Myanmar's de facto leader wins her seat as her NLD party predicts a landslide election triumph
Supporters of the National League for Democracy hold portraits of Aung San Suu Kyi and flags as they celebrate in front of the party's headquarters in Yangon on Nov. 9 as NLD officials said they were confident of a landslide victory in the general election. (Photo: Sai Aung Main/AFP)
Ethnicity-based political parties in Myanmar are struggling to win seats as Aung San Suu Kyi’s National League for Democracy (NLD) party is poised for a resounding victory in the general election.
The ruling NLD has gained much support in seven ethnic states, according to early unofficial results of the Nov. 8 poll.
Ethnic parties had expected they would grab more seats than in 2015 when they suffered major losses.
The NLD is set to win many seats in Kachin, Chin, Mon, Karen and Kayah states but do less well in Rakhine and Shan states.
Ethnic parties merged in 2018 into single parties as a strategy to win more seats in the 2020 election by taking lessons learned from previous elections.
Minority ethnic groups make up a third of Myanmar’s 54 million people. Major Christian populations are found among them in the states of Kachin, Chin, Karen and Kayah.
Thousands of NLD supporters were marching in the streets of Yangon and Mandalay on the evening of Nov. 9 in a victory celebration.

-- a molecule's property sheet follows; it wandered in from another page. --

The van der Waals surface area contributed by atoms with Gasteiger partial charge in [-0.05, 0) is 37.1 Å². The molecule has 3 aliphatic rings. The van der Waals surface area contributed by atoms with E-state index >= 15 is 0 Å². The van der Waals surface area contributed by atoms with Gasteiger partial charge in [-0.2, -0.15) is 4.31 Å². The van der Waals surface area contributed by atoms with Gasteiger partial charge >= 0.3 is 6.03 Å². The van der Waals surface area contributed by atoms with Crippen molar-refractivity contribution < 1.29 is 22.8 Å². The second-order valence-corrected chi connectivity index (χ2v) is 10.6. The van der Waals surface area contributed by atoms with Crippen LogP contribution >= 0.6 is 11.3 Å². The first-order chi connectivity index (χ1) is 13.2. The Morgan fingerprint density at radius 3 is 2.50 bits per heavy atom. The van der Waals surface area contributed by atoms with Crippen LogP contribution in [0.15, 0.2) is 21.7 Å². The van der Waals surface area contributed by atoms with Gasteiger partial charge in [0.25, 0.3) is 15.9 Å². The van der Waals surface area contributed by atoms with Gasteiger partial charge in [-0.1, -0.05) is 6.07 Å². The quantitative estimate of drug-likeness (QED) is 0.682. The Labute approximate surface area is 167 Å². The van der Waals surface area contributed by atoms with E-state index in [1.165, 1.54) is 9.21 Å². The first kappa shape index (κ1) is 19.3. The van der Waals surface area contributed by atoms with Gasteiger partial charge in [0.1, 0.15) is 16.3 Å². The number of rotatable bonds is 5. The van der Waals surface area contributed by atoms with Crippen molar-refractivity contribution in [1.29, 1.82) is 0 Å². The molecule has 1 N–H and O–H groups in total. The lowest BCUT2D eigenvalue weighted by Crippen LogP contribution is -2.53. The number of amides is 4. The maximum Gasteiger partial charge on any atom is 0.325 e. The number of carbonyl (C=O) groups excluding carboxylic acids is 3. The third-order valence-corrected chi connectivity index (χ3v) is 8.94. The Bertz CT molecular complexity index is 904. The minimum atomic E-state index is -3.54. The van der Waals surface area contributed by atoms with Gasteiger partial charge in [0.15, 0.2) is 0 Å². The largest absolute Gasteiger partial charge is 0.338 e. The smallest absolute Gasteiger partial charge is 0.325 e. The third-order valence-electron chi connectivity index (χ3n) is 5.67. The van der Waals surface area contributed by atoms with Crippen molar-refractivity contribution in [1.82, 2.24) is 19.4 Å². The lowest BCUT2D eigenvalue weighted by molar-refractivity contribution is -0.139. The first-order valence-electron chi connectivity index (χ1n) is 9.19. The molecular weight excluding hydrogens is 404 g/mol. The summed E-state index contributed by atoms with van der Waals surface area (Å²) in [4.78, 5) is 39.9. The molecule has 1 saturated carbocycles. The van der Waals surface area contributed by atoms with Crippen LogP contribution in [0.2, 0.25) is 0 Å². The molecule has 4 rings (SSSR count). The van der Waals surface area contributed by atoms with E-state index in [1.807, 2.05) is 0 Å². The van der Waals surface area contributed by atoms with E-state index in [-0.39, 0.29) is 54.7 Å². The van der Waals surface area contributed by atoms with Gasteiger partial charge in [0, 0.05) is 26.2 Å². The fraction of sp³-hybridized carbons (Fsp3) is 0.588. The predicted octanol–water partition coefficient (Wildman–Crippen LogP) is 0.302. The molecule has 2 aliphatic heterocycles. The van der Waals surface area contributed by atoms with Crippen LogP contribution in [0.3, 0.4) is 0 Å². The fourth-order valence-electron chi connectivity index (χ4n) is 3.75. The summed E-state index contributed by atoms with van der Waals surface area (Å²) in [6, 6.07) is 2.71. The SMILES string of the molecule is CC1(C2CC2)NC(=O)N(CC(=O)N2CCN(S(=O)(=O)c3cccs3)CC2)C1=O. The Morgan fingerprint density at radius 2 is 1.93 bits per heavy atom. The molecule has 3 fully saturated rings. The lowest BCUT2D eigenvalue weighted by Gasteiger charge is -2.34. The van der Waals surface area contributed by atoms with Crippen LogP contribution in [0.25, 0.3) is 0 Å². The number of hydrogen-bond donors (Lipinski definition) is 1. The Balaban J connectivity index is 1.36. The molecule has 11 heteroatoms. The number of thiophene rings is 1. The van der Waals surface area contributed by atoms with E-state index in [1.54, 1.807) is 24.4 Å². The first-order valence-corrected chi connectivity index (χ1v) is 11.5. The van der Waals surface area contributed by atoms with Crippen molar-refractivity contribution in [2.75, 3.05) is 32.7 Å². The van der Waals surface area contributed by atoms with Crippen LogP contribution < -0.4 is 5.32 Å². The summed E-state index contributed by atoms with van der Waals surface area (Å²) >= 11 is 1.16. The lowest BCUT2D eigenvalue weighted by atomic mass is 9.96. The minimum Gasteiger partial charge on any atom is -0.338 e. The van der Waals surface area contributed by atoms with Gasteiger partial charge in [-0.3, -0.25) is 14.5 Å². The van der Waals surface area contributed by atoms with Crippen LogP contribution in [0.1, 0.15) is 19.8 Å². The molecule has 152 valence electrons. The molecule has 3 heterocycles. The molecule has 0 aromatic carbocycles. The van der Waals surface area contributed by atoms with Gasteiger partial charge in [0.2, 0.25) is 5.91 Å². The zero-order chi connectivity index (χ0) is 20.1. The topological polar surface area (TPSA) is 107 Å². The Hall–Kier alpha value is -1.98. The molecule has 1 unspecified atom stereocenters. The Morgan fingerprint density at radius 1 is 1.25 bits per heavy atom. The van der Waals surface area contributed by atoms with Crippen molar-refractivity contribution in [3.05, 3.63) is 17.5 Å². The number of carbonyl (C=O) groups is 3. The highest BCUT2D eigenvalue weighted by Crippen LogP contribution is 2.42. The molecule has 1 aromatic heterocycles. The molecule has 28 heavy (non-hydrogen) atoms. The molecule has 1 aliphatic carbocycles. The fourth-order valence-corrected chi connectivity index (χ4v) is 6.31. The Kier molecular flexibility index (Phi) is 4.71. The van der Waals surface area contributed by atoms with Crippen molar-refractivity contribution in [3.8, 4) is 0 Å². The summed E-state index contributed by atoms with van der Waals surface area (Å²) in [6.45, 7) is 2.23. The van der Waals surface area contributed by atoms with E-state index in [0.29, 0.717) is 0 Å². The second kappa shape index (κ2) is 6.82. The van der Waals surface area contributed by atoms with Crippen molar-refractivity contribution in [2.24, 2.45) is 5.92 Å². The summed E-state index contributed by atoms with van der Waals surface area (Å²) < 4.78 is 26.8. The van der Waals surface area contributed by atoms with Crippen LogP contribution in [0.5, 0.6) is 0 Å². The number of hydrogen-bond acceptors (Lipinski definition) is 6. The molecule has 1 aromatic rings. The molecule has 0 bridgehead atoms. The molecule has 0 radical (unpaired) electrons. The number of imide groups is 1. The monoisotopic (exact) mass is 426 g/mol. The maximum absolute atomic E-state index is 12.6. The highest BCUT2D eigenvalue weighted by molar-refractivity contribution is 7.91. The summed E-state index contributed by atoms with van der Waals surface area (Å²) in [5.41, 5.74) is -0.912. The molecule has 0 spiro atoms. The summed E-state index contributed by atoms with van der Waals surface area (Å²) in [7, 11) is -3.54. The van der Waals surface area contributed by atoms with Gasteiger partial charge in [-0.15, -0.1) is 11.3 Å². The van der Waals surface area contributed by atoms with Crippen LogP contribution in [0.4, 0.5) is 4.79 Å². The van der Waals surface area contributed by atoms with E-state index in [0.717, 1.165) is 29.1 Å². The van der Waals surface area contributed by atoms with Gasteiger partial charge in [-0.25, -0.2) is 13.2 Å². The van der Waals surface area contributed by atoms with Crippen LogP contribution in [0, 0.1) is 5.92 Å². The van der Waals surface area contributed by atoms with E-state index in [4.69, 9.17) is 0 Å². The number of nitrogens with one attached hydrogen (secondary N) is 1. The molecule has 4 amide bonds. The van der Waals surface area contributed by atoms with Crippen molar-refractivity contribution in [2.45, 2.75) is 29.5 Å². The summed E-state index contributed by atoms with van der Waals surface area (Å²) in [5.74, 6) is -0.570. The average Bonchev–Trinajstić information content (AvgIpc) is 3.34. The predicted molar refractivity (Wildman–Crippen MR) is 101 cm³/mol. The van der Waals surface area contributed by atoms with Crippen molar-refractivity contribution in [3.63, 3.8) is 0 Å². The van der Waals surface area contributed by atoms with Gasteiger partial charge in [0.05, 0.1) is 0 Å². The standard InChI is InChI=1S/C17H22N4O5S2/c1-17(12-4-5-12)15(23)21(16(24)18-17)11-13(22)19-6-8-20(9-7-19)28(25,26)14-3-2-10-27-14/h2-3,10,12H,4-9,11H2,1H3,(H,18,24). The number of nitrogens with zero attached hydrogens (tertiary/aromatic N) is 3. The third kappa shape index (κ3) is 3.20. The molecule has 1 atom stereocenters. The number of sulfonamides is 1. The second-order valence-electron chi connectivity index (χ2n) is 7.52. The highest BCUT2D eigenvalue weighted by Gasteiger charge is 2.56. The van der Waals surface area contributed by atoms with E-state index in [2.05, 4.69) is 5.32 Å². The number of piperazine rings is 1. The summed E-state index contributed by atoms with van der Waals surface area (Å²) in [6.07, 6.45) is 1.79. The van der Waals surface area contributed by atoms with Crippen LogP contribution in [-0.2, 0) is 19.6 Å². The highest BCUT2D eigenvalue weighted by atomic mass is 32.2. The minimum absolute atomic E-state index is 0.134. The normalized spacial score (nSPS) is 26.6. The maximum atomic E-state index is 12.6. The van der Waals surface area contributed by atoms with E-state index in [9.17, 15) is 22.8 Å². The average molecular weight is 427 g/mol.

Citing their own data, NLD officials claimed they are about to win another resounding victory by getting more than the 322 seats they need to form a government.
The NLD has won almost all seats in Bamar-majority areas such as Yangon, Mandalay, Magwe, Sagaing, according to early official results.
Suu Kyi has been re-elected to her lower house seat in Kawmu constituency, near Yangon, according to the official result on Nov. 10.
The state counselor said she was profoundly grateful to all the people who made the elections a success in spite of the Covid-19 pandemic.
Britain commended the 2020 election as a significant milestone on Myanmar’s path from military dictatorship to democracy but it was disappointed to see the Rohingya and other minorities once again disenfranchised.
“It is now vital to amend the citizenship laws to ensure that everyone can participate fully in Myanmar’s political process,” the UK said in a statement on Nov. 9.
US Secretary of State Mike Pompeo said the US had concerns about the large number of seats reserved for the military and the disenfranchisement of groups including Rohingya.
“We stand with the people of Burma, including those barred from voting in this election, as they seek to exercise their rights,” he said.
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